riday's Independence Day Parade taught me a lot about my new home town. And what a great parade it was! It brought back memories of the annual Christmas Parade down Main street Lexington, when Hoppalong Cassidy thrilled this eight year old's heart. There I stood in my Hoppy white hat, spats, black shirt, black leatherlook vest and toy dual pistols worn backwards--- and tears in the presence of my hero.
Our Carrollton Fourth of July Parade was better, and much longer. Did Georgia's longest parade really last two hours? The time whizzed by, as did the tractors, the big trucks, and everybody else willing to pay the twenty-five dollar entrance fee. After all, we were celebrating freedom. It was great to have the many area churches freely handing out literature on our front steps. One Baptist church person handed me a small bottle of water which I told them that I would use to baptize for the next five years. They took the pun well.
The pre- parade patriotic performance was presented by our choir from our church steps. The rendering of our sacred American hymns and songs, was the highlight of the day for many of us, except for the tractors.
This text has forever defined one's home town as the place where your heart is; or, perhaps where you graduated from high school. I graduated from Asheboro High but when I was preaching back in Lexington, where my brother graduated, the Holiday Inn put on their marquee, "Welcome Home Dr. Bob!" I have a lot of hometowns from my past, but my heart is in my new hometown, our sweet Carrollton.
G. K. Chesterton said that the small town is better than the city because in the city you can avoid people that don't like you; but in the small town you can not avoid anybody. In Atlanta I was just another commuter in the crowd, but in Carrollton we have instantly inherited many friends who are concerned about us. Strangers speak to me in stores. Many are not even our church members, but they know me somehow. I like it! I feel as if I have a flat tire somebody will stop and help me fix it.
Today's story from Mark's biography of Jesus refers twice to Nazareth as Jesus' home town, even though he was born in Bethlehem, and spent a good bit of time as a child in Egypt. But it was Nazareth where his formative years were spent. It was where he learned carpentry from his earthly father, and learned about his Heavenly Father in the synagogue. As the oldest son in a widow's home, Jesus assumed a great deal of responsibility for his siblings. He was probably the main breadwinner; perhaps building ornamental pieces of fine furniture for wealthy foreigners in nearby gentile cities. Evidently he became a leader of the synagogue in Nazareth early on. You might say that Nazareth was where he received his high school ring.
So, how did Jesus' home town friends receive him back from his popular preaching tour? One would expect him to be respected, but he was rejected. This led Jesus to say, "A prophet is respected everywhere except in his home town…" (Mark 6: 4, TEV)
Sam Coker was destined to be the successor to the famous Pierce Harris as Pastor of Atlanta First. Sam had grown up there and was Dr. Harris' pick. However, when Sam visited back for a look around he found that the folks treated him like he was still a kid. He tells how one lady said, "My Sammy is coming back to be our little preacher!" The dear soul meant well, but Dr. Coker knew that he could never become their leader. So, he went to Grace and made that his new home church.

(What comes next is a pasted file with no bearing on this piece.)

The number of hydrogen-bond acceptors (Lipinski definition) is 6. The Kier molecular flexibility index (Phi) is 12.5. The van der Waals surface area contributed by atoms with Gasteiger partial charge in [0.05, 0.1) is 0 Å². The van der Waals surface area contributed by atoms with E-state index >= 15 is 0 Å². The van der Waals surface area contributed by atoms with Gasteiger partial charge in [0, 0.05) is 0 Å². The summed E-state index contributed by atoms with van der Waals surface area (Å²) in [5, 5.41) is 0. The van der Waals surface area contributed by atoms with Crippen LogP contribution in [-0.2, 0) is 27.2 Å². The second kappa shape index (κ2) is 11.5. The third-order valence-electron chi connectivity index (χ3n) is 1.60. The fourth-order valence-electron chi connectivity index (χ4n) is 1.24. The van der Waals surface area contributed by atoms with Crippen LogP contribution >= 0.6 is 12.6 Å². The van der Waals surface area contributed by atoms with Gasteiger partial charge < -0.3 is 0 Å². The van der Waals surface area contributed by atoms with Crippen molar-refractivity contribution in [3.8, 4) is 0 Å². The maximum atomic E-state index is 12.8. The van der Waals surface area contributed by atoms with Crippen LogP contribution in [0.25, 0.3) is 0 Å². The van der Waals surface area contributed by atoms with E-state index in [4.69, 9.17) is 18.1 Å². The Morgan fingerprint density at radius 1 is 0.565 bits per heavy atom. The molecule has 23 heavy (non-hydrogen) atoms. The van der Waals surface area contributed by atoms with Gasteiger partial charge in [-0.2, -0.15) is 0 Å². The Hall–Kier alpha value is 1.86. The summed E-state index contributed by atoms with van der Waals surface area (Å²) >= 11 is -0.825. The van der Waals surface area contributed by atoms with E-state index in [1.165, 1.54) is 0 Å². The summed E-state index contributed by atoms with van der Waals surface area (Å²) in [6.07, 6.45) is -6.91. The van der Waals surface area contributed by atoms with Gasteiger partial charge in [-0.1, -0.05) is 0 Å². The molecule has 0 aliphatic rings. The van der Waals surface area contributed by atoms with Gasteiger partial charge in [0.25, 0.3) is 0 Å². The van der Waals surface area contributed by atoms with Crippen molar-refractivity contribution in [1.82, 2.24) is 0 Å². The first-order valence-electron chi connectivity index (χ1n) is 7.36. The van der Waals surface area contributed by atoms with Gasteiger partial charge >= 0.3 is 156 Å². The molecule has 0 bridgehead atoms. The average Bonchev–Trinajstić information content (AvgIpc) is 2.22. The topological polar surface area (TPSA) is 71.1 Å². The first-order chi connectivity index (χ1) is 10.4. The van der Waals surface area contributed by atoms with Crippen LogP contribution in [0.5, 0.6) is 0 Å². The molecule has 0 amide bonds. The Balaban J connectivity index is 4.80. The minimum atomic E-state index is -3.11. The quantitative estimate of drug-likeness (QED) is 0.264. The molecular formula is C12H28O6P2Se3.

One of the reasons that many folks in Nazareth rejected Jesus was apparently over familiarity. They knew him too well to see him as their long expected Messiah. They had underestimated Jesus. They had heard him but had missed his depth. One of our cheerleaders for the Asheboro Blue Comets was later named Miss North Carolina, and we were all shocked. She was beautiful and talented and we had all missed it.
Lots of folks have gone to church all of their lives but have never caught on. Sure, they know the Sunday School facts about Jesus, but they have missed the Christ that had so long wanted to invade their space. They are not so much rejecting Jesus outright, they just look on by him. Good hearted folks can sometimes underestimate Jesus.
How did Jesus respond to being rejected in his own home town? Let's read the rest of the story. "He was greatly surprised, because they did not have faith." (v.6b) Then Jesus left them and went to all of the other towns preaching the Good News. He called his twelve together for a meeting and sent them out to proclaim the Gospel. He instructed them to "shake the dust off your feet" on those who refuse to believe. In other words, some missed their opportunity.
We sometimes forget that our Father has prepared a place for us in another home town and that we are not going to walk these streets forever. We all know that but sometimes it is too familiar a story and we miss the point. Communion Sunday during this long holiday weekend would be a wonderful time to remind ourselves of the wonderful inheritance that we stand to gain.
For some it could be like waking up from a long sleep. Christ has been here all along but they have just not thought about him lately. Others may be catching on of the first time that all of this God talk is meant for them. Some may be just now grasping it. Don't we all sometimes wonder how we missed out on the obvious? Hopefully, some of the Nazarenes caught on before it was too late. Perhaps they caught up with Jesus at his next preaching place. Some may have been in Jerusalem when he was dying on the Cross and they then realized that he was dying in their place. Others may have been hanging out with friends on the day of Pentecost and received gift of understanding. Will you?
a sermon synopsis
by C. Robert Allred, Th.D., Pastor